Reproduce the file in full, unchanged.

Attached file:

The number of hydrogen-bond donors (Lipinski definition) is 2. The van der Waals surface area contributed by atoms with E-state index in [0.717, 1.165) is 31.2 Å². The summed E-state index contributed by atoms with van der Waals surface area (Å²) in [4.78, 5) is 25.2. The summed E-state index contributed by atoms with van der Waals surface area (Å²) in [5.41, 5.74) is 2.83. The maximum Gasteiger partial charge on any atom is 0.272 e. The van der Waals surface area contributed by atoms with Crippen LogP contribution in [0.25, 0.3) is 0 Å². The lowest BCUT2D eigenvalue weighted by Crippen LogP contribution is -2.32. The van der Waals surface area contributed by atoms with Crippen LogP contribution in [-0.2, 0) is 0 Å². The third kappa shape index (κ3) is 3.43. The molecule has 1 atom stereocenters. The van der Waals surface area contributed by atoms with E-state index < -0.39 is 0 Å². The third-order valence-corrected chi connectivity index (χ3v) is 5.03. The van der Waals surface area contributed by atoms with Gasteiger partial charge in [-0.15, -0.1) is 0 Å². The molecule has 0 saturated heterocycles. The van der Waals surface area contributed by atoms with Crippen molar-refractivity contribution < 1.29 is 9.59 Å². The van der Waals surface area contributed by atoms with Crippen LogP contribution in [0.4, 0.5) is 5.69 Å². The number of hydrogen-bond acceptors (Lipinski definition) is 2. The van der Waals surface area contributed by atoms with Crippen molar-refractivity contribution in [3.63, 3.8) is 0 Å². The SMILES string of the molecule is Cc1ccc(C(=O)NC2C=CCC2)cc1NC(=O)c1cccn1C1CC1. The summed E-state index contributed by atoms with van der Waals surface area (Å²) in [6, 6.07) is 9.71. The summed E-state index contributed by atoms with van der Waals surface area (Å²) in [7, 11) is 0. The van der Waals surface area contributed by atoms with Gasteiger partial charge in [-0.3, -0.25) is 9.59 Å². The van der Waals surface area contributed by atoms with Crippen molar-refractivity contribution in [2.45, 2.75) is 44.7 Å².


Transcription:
The number of hydrogen-bond donors (Lipinski definition) is 2. The van der Waals surface area contributed by atoms with E-state index in [0.717, 1.165) is 31.2 Å². The summed E-state index contributed by atoms with van der Waals surface area (Å²) in [4.78, 5) is 25.2. The summed E-state index contributed by atoms with van der Waals surface area (Å²) in [5.41, 5.74) is 2.83. The maximum Gasteiger partial charge on any atom is 0.272 e. The van der Waals surface area contributed by atoms with Crippen LogP contribution in [0.25, 0.3) is 0 Å². The lowest BCUT2D eigenvalue weighted by Crippen LogP contribution is -2.32. The van der Waals surface area contributed by atoms with Crippen LogP contribution in [-0.2, 0) is 0 Å². The third kappa shape index (κ3) is 3.43. The molecule has 1 atom stereocenters. The van der Waals surface area contributed by atoms with E-state index < -0.39 is 0 Å². The third-order valence-corrected chi connectivity index (χ3v) is 5.03. The van der Waals surface area contributed by atoms with Gasteiger partial charge in [-0.15, -0.1) is 0 Å². The molecule has 0 saturated heterocycles. The van der Waals surface area contributed by atoms with Crippen molar-refractivity contribution < 1.29 is 9.59 Å². The van der Waals surface area contributed by atoms with Crippen LogP contribution in [0.4, 0.5) is 5.69 Å². The number of hydrogen-bond acceptors (Lipinski definition) is 2. The van der Waals surface area contributed by atoms with Crippen molar-refractivity contribution in [3.63, 3.8) is 0 Å². The SMILES string of the molecule is Cc1ccc(C(=O)NC2C=CCC2)cc1NC(=O)c1cccn1C1CC1. The summed E-state index contributed by atoms with van der Waals surface area (Å²) in [6, 6.07) is 9.71. The summed E-state index contributed by atoms with van der Waals surface area (Å²) in [7, 11) is 0. The van der Waals surface area contributed by atoms with Gasteiger partial charge in [-0.3, -0.25) is 9.59 Å². The van der Waals surface area contributed by atoms with Crippen molar-refractivity contribution in [2.45, 2.75) is 44.7 Å².